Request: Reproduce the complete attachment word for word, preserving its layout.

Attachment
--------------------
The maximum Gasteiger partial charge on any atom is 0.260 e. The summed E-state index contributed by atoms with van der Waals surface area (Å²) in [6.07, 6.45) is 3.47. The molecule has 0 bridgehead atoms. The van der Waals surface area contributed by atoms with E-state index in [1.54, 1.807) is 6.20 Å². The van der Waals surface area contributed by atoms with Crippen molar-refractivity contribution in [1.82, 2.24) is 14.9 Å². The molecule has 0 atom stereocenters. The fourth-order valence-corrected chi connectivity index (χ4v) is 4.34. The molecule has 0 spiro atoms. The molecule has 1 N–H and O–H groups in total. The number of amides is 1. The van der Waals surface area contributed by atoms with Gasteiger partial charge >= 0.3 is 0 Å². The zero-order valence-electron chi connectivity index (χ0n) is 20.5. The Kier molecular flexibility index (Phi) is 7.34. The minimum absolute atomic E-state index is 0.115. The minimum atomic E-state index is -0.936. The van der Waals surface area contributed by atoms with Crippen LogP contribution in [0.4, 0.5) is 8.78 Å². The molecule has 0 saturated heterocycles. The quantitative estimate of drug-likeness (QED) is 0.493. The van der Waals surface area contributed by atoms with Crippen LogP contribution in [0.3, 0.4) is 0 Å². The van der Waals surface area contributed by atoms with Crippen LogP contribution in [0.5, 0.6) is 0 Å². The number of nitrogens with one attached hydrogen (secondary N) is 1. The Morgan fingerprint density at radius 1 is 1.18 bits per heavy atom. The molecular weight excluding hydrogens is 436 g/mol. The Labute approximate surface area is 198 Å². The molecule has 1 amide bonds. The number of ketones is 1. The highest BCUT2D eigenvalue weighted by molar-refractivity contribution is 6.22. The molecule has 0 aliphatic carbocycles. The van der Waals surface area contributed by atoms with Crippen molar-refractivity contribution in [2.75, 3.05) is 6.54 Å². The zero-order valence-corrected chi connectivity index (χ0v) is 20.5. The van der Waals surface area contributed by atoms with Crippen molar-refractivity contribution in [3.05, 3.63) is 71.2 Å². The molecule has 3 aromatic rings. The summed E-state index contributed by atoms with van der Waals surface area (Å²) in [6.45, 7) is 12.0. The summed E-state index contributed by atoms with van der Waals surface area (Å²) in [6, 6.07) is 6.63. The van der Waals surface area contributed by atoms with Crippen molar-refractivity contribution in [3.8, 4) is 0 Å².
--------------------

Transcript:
The maximum Gasteiger partial charge on any atom is 0.260 e. The summed E-state index contributed by atoms with van der Waals surface area (Å²) in [6.07, 6.45) is 3.47. The molecule has 0 bridgehead atoms. The van der Waals surface area contributed by atoms with E-state index in [1.54, 1.807) is 6.20 Å². The van der Waals surface area contributed by atoms with Crippen molar-refractivity contribution in [1.82, 2.24) is 14.9 Å². The molecule has 0 atom stereocenters. The fourth-order valence-corrected chi connectivity index (χ4v) is 4.34. The molecule has 0 spiro atoms. The molecule has 1 N–H and O–H groups in total. The number of amides is 1. The van der Waals surface area contributed by atoms with Gasteiger partial charge >= 0.3 is 0 Å². The zero-order valence-electron chi connectivity index (χ0n) is 20.5. The Kier molecular flexibility index (Phi) is 7.34. The minimum absolute atomic E-state index is 0.115. The minimum atomic E-state index is -0.936. The van der Waals surface area contributed by atoms with Crippen LogP contribution in [0.4, 0.5) is 8.78 Å². The molecule has 0 saturated heterocycles. The quantitative estimate of drug-likeness (QED) is 0.493. The van der Waals surface area contributed by atoms with Crippen LogP contribution in [0.3, 0.4) is 0 Å². The van der Waals surface area contributed by atoms with Crippen LogP contribution in [0.5, 0.6) is 0 Å². The number of nitrogens with one attached hydrogen (secondary N) is 1. The Morgan fingerprint density at radius 1 is 1.18 bits per heavy atom. The molecular weight excluding hydrogens is 436 g/mol. The Labute approximate surface area is 198 Å². The molecule has 1 amide bonds. The number of ketones is 1. The highest BCUT2D eigenvalue weighted by molar-refractivity contribution is 6.22. The molecule has 0 aliphatic carbocycles. The van der Waals surface area contributed by atoms with Crippen molar-refractivity contribution in [2.75, 3.05) is 6.54 Å². The zero-order valence-corrected chi connectivity index (χ0v) is 20.5. The van der Waals surface area contributed by atoms with Crippen molar-refractivity contribution in [3.05, 3.63) is 71.2 Å². The molecule has 3 aromatic rings. The summed E-state index contributed by atoms with van der Waals surface area (Å²) in [6.45, 7) is 12.0. The summed E-state index contributed by atoms with van der Waals surface area (Å²) in [6, 6.07) is 6.63. The van der Waals surface area contributed by atoms with Crippen molar-refractivity contribution in [3.8, 4) is 0 Å².